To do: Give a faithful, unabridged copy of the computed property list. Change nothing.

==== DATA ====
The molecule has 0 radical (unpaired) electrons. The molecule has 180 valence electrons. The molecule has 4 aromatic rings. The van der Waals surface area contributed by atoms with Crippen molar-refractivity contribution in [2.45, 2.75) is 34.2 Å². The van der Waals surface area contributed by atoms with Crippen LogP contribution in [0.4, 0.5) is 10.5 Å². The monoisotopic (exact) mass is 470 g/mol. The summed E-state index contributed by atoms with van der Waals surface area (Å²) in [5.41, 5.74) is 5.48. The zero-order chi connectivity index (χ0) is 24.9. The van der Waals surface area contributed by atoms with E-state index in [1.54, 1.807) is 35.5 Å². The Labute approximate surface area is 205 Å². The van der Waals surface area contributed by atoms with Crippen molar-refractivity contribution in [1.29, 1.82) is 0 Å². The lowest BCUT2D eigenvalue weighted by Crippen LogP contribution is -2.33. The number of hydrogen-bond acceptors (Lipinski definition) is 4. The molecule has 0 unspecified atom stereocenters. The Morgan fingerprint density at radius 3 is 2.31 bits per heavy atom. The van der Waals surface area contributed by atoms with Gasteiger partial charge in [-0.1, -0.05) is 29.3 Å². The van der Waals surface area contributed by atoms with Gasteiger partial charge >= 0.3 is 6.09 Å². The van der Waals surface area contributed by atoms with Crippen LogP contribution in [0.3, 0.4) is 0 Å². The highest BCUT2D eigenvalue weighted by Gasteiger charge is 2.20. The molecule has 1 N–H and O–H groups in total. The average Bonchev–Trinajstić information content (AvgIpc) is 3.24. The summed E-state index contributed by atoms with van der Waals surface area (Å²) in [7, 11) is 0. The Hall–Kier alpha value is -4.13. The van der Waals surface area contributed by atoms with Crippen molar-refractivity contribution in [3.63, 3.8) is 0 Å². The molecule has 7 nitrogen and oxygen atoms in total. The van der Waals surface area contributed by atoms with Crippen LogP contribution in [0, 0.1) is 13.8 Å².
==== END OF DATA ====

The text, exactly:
The molecule has 0 radical (unpaired) electrons. The molecule has 180 valence electrons. The molecule has 4 aromatic rings. The van der Waals surface area contributed by atoms with Crippen molar-refractivity contribution in [2.45, 2.75) is 34.2 Å². The van der Waals surface area contributed by atoms with Crippen LogP contribution in [0.4, 0.5) is 10.5 Å². The monoisotopic (exact) mass is 470 g/mol. The summed E-state index contributed by atoms with van der Waals surface area (Å²) in [5.41, 5.74) is 5.48. The zero-order chi connectivity index (χ0) is 24.9. The van der Waals surface area contributed by atoms with E-state index in [1.54, 1.807) is 35.5 Å². The Labute approximate surface area is 205 Å². The van der Waals surface area contributed by atoms with Crippen molar-refractivity contribution in [1.29, 1.82) is 0 Å². The lowest BCUT2D eigenvalue weighted by Crippen LogP contribution is -2.33. The number of hydrogen-bond acceptors (Lipinski definition) is 4. The molecule has 0 unspecified atom stereocenters. The Morgan fingerprint density at radius 3 is 2.31 bits per heavy atom. The van der Waals surface area contributed by atoms with Gasteiger partial charge in [-0.1, -0.05) is 29.3 Å². The van der Waals surface area contributed by atoms with Gasteiger partial charge >= 0.3 is 6.09 Å². The van der Waals surface area contributed by atoms with Crippen LogP contribution in [0.3, 0.4) is 0 Å². The highest BCUT2D eigenvalue weighted by Gasteiger charge is 2.20. The molecule has 1 N–H and O–H groups in total. The average Bonchev–Trinajstić information content (AvgIpc) is 3.24. The summed E-state index contributed by atoms with van der Waals surface area (Å²) in [7, 11) is 0. The Hall–Kier alpha value is -4.13. The van der Waals surface area contributed by atoms with Crippen molar-refractivity contribution in [3.63, 3.8) is 0 Å². The molecule has 7 nitrogen and oxygen atoms in total. The van der Waals surface area contributed by atoms with Crippen LogP contribution in [0, 0.1) is 13.8 Å².